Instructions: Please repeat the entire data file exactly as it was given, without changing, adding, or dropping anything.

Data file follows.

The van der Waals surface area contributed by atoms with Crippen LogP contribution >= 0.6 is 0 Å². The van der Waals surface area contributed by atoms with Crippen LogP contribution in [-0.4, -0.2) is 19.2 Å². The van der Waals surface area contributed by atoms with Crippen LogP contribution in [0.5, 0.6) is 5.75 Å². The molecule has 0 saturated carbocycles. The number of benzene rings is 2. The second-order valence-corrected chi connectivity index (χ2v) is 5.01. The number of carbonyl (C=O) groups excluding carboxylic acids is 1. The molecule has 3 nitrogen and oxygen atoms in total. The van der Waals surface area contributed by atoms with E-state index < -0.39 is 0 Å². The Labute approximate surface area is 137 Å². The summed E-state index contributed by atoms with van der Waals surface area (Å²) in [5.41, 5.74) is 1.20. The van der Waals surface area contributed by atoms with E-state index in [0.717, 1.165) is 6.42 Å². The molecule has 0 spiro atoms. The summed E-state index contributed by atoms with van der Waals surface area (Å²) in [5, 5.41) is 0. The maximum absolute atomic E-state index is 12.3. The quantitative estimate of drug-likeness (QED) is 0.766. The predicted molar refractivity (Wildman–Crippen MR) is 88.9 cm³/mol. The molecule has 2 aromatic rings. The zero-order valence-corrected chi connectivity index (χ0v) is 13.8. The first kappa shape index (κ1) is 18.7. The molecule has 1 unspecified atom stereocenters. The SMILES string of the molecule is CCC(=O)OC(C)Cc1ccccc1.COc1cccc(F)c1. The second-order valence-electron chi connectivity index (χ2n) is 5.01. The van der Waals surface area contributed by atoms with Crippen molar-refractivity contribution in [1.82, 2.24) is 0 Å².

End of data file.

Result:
The van der Waals surface area contributed by atoms with Crippen LogP contribution >= 0.6 is 0 Å². The van der Waals surface area contributed by atoms with Crippen LogP contribution in [-0.4, -0.2) is 19.2 Å². The van der Waals surface area contributed by atoms with Crippen LogP contribution in [0.5, 0.6) is 5.75 Å². The molecule has 0 saturated carbocycles. The number of benzene rings is 2. The second-order valence-corrected chi connectivity index (χ2v) is 5.01. The number of carbonyl (C=O) groups excluding carboxylic acids is 1. The molecule has 3 nitrogen and oxygen atoms in total. The van der Waals surface area contributed by atoms with E-state index < -0.39 is 0 Å². The Labute approximate surface area is 137 Å². The summed E-state index contributed by atoms with van der Waals surface area (Å²) in [5.41, 5.74) is 1.20. The van der Waals surface area contributed by atoms with E-state index in [0.717, 1.165) is 6.42 Å². The molecule has 0 spiro atoms. The summed E-state index contributed by atoms with van der Waals surface area (Å²) in [5, 5.41) is 0. The maximum absolute atomic E-state index is 12.3. The quantitative estimate of drug-likeness (QED) is 0.766. The predicted molar refractivity (Wildman–Crippen MR) is 88.9 cm³/mol. The molecule has 2 aromatic rings. The zero-order valence-corrected chi connectivity index (χ0v) is 13.8. The first kappa shape index (κ1) is 18.7. The molecule has 1 unspecified atom stereocenters. The SMILES string of the molecule is CCC(=O)OC(C)Cc1ccccc1.COc1cccc(F)c1. The second-order valence-electron chi connectivity index (χ2n) is 5.01. The van der Waals surface area contributed by atoms with Crippen molar-refractivity contribution in [1.82, 2.24) is 0 Å².